Features

Special Feature: The Discovery Channel’s ‘Curiosity’

I love the Discovery Channel. Give me a pot of tea, a wedge of cake and a day on the sofa and I’d be as happy as Archimedes after a warm inspiring bath. I would dearly love to claim that my thirst for random knowledge could be traced back to an exuberant teacher or motivating parent but the all credit has to go to G. Cropper’s The Giant Book of Fantastic Facts which I received on my seventh birthday and still own to this day.

That one cheap and simple birthday gift ignited my interest in history, art, science and a wealth of other subjects but more importantly than that, it gave me a glimpse of a world full of mystery and wonder, a world of possibilities, theories and downright absurdity.

The Discovery Channel’s new show Curiosity is The Giant Book of Fantastic Facts made flesh and its aim is to ask and attempt to answer the fundamental questions facing the world today. Each episode will be a cross media interactive experience that will push the boundaries of television and give the viewer the opportunity to be part of the multi million dollar project.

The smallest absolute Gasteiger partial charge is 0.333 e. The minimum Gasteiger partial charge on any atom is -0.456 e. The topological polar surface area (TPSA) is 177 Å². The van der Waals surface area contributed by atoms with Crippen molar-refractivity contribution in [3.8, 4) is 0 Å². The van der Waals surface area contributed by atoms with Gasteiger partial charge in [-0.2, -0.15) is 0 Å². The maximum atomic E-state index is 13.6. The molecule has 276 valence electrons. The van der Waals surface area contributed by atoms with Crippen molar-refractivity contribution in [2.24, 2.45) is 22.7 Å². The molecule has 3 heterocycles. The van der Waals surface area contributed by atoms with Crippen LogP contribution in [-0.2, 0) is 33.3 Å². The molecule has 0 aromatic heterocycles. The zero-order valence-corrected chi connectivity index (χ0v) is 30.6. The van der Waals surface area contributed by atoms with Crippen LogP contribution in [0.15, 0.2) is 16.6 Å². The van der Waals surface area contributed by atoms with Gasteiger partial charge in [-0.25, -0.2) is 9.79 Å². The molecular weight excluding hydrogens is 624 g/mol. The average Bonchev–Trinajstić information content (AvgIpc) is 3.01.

Creator of the Discovery Channel and helm of the show John Hendricks says his aim is to “Connect people with their world” and “answer those intriguing questions that keep us up at night”. With titles such as ‘Can we live forever?’, ‘When did humans develop a sense of humour?’ and ‘What is Curiosity?’ the series will cover everything from nanotechnology, astronomy, genetics, anthropology, ecology and every other subject under the sun. Along for the ride will be special guests such as Steven Hawking, Morgan Freeman, Michelle Rodriguez and many more who will act as out guide on our journey for truth.

In a nutshell, Curiosity is that program you know you should be watching instead of that god forsaken soap opera that you’ve been addicted to since birth. I understand I really do. If Gina is pregnant with Shane’s baby despite being married to Keith who’s having an affair with Jo whose ex-husband died in that unfortunate bouncy castle accident how will the planet continue spinning on it’s axis?

Everyone likes an answer but maybe it’s high time that we started to ask some more interesting questions and if Curiosity is as good billed then I reckon we can all learn something worth knowing.

Begin the journey of Curiosity, 7 August at 8pm only on Discovery. 

Lee Cassanell

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